Our Pockets Project from 2022

Creative Studio

I invite you to grab a cuppa and some tissues for this week’s blog, as it’s a little longer than usual, contains some sad, yet poignant stories shared by our members and has some really good articles to explore further at the end should you choose to.

We’ve headed back in time this week in three ways, one is back to last year sharing a wonderful in-house project, which was inspired by the humble pocket. The second way we’ve time travelled is tracing back in time, discovering the very interesting history of such a simple but valued item as a pocket. Thirdly we’ve got some memories to share in our member’s comments.

It’s a lovely paradox that a day gone by subject has taken our members into the present moment in meditative stitching.

I wasn’t personally involved in this project so I’ve been growing up, reading as many articles as I could find about pockets, it’s quite a fascinating subject.

Here’s what I read.

Bespoke Tailors King and Allen of Surbiton, Surrey shared a wealth of knowledge.  “We don’t know the exact date that pockets were invented, but they’ve been around (in one form or another) for a very long time. ‘The Iceman’, a perfectly preserved mummy, discovered in the Ötztal Alps, was found with a pouch, containing valuable items, which was strapped to his belt. Indeed, the word pocket comes from the Old French word ‘poke’ or ‘bouquet,’ meaning pouch”

We chose to introduce our members to the pouch type of pocket.  “A similar version of this pouch-type pocket persisted for millennia but it was in the 16th Century that we see them fashioned to wearer’s girdles or belts. This design was the same for both men and women. These pockets could be concealed underneath clothing – such as a coat or jerkin, to keep valuables safe from cutpurses and pickpockets”

I looked up what a cutpurse means cutpurse (n.) also cut-purse, “one who steals by the method of cutting purses, a common practice when men wore their purses at their girdles”

Taken from the online etymology dictionary:   We learnt that “In the 17th Century, pockets began being sewn into men’s garments but not women’s. Instead, women had to fasten a pouch to a belt, which would be under layers of skirts and petticoats. These pockets would often be ornate in design and would match the outer layers of skirts. But while men’s pockets were functional and helpful, women’s were impractical and not easily accessible”

Some of our pockets have been created with this belt too.

The above excerpts were taken from this source https://kingandallen.co.uk/journal/2020/the-surprising-history-of-pockets/

Our Studio Team shared much of this information with our members, which made the project an informative history lesson as well as a relaxing process.  The making of these pockets for our members has inspired some very deeply personal and poignant stories, which we share with you now.  “When I first came to the Studio at Designs in Mind I wouldn’t sit with any of the other members, I felt too shy and although it took me time to come out of my shell, now I sit with others and call them my friends. I’ve progressed to attend the Walk and Talk, Reading and Singing groups too!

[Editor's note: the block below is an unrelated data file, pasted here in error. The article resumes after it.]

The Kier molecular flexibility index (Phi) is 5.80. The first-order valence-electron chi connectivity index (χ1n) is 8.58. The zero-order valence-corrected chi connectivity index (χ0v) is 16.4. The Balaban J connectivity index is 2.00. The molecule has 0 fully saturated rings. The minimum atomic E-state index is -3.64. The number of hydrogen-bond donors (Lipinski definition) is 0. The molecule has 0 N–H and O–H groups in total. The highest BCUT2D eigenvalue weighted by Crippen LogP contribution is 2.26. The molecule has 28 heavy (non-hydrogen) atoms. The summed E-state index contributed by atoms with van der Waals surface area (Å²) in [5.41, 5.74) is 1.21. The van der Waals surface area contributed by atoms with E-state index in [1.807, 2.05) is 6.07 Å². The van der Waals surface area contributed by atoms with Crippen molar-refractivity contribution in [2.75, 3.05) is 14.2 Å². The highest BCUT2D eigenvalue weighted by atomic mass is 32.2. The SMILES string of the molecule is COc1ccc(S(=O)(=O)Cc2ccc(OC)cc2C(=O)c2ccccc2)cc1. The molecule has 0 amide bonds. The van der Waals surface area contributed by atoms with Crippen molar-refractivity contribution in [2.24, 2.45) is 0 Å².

The Pockets Project became a very personal piece for me as I chose to do a Yellow Rose in memory of my fiancé John who sadly drowned while we were young sweethearts working in France over 40 years ago.  The last gift John gave to me was a Yellow Rose, the colour a symbol of True Love as Red roses are for Passion.

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I was working as a Nanny while John. worked on the oil rigs as a Chef for the 135 hardworking teams of Riggers.  One tragic day one of the legs of the rig broke and John drowned in the North Sea.  During the process of making my pocket, it gave me fond memories of John and I enjoyed doing my pocket in honour of his life” Pat Studio Member

Carl shared, “I had a massive resistance to doing pockets then I got involved”.

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Another member said “I loved working on the pockets project as it’s steeped in such a rich history which I found fascinating. Although they were everyday items, it was interesting to discover what people would keep in them, such as coins, snuff and other personal effects. It was exciting to be part of the process and great to see them exhibited together at our shop launch.  There was such individuality in each piece made. During the making of mine, I found sewing the embroidery very meditative, it was beautiful to feel like I was connected to what I was doing.  The design I came up with was a single Silver Birch Tree with a Full Moon. I chose gold thread for the Silver Birch as the material was a Royal Blue taffeta so it was a very fitting contrast to that material and its colour “.